So, what is the value of a brand now? Zero, unless it can deliver what it used to promise – reliability and reasonable performance for money. In this world the transition from well-known brands with low consumer value propositions to lesser known brands with high consumer value propositions can become rapid. The old barriers of customer acceptance and distribution have just collapsed. Sourcing and distribution are now global commodities. You just have to connect your buyers with a great and differentiated idea.

Another term I want to throw into the pot is what one multinational CEO termed “online legitimacy”. That is, the idea that everyone now has an equal voice online. Bloggers, reviewers, in fact anyone with a Facebook or twitter account can stick a thorn in the side of larger businesses. Just ask Vodafone Australia what vodafail.com did to their brand image here.  Do you think that guy got out of his contract? But turn it around and the power of Tripadvisor and other review sites can be formidable. The process of consumer discovery is now much faster and deserving businesses can gain critical traction with alacrity.

In our search for investments on behalf of our clients we have been vigilant in seeking to profit from these trends and our investments in realestate.com.au, Carsales.com.au and Trademe.co.nz as well as some of our telco investments have been the beneficiaries of this digital tailwind. We are also cautious about investing in sectors that are facing aggressive business obsolescence from the digital shift. We remain cautious on the traditional retailers in Australia who have been both over-earning and under-prepared for the internet threat. Whilst many retail and traditional media share prices here have been sold off strongly, we will only seek to invest here when we feel management teams have adapted to offer consumers a comparable digital experience.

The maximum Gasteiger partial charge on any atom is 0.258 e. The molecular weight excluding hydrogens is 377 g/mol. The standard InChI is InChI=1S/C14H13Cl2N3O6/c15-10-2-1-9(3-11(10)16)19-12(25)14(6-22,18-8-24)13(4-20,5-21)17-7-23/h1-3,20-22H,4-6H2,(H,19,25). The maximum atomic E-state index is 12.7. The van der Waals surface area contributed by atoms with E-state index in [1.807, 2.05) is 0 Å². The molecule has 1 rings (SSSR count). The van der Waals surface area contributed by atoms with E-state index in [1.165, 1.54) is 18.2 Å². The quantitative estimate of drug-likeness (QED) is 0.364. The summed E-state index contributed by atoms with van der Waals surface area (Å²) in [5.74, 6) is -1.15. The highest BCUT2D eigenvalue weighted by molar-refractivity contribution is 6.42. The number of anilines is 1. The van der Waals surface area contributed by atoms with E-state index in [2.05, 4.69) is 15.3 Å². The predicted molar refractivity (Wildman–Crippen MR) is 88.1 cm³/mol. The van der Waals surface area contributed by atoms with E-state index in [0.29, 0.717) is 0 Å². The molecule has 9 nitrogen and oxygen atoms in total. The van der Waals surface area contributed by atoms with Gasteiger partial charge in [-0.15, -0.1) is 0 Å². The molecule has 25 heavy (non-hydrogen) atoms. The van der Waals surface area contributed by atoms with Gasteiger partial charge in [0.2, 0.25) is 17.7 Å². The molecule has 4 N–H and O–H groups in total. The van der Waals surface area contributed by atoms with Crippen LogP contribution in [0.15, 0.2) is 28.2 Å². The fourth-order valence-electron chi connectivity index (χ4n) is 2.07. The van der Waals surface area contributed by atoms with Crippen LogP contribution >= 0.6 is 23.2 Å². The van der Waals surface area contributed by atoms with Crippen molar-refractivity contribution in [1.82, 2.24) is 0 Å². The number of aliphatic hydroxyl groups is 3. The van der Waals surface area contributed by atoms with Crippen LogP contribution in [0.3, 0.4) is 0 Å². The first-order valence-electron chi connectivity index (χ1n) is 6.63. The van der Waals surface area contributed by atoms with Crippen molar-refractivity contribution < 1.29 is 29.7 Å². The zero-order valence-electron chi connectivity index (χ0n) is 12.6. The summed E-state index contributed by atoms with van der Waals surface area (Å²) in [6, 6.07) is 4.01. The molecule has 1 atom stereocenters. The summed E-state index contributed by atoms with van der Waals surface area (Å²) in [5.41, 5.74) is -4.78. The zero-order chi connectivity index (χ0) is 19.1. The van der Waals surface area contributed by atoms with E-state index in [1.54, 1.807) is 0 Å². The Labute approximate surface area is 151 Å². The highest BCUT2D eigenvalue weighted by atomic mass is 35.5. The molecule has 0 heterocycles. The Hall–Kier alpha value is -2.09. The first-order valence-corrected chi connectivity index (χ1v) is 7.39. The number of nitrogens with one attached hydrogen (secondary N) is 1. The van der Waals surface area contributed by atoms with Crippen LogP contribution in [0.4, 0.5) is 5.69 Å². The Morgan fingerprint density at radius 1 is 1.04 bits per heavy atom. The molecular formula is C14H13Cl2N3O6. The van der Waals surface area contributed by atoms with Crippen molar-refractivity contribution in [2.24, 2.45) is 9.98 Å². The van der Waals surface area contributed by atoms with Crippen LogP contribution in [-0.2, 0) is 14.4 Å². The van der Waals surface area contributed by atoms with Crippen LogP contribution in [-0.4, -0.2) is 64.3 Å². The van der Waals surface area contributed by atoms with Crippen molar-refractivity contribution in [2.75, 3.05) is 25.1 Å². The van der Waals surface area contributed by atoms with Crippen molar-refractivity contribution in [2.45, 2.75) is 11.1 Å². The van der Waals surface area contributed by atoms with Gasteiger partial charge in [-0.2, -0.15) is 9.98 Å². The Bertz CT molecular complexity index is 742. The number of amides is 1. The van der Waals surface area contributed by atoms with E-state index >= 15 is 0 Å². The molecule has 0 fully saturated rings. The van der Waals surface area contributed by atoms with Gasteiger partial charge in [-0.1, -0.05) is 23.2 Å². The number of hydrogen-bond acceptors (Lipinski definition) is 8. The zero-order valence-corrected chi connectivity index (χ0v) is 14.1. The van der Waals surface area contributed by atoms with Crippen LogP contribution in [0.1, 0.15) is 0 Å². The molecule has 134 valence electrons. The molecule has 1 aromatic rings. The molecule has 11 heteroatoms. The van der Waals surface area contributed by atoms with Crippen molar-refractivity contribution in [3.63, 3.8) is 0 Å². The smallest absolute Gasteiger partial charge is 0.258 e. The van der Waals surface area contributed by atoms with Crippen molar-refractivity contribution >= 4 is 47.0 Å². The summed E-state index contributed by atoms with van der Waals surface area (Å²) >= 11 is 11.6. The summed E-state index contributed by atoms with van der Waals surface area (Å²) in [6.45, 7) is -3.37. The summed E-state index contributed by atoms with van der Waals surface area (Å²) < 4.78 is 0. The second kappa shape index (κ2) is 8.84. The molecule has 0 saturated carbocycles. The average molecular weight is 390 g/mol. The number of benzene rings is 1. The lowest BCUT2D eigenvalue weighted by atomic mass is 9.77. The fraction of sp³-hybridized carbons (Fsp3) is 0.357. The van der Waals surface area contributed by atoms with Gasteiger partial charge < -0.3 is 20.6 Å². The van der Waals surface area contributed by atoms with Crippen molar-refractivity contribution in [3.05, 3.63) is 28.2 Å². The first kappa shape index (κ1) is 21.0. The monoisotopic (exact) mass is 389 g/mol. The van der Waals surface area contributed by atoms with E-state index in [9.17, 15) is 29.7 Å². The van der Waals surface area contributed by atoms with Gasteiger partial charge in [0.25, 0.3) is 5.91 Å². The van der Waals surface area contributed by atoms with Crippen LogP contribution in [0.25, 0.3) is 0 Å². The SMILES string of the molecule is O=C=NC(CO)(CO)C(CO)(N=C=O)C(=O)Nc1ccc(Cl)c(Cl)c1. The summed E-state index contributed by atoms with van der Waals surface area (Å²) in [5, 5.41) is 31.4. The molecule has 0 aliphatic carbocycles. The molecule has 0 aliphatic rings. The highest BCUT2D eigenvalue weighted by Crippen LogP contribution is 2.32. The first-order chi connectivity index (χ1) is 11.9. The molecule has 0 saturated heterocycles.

Outlook

Despite our view that the world is generally entering a lower growth and more volatile environment, the significant price moves of the past quarter have potentially thrown up some opportunities in the more cyclical areas of the market. We continue to look for investment opportunities where we can demonstrably invest well below our assessment of mid cycle earnings whilst avoiding undue operating or balance sheet risks.



[i] A lollapalooza effect is a combination of factors, filtered through multidisciplinary models, that leads to an outstanding result.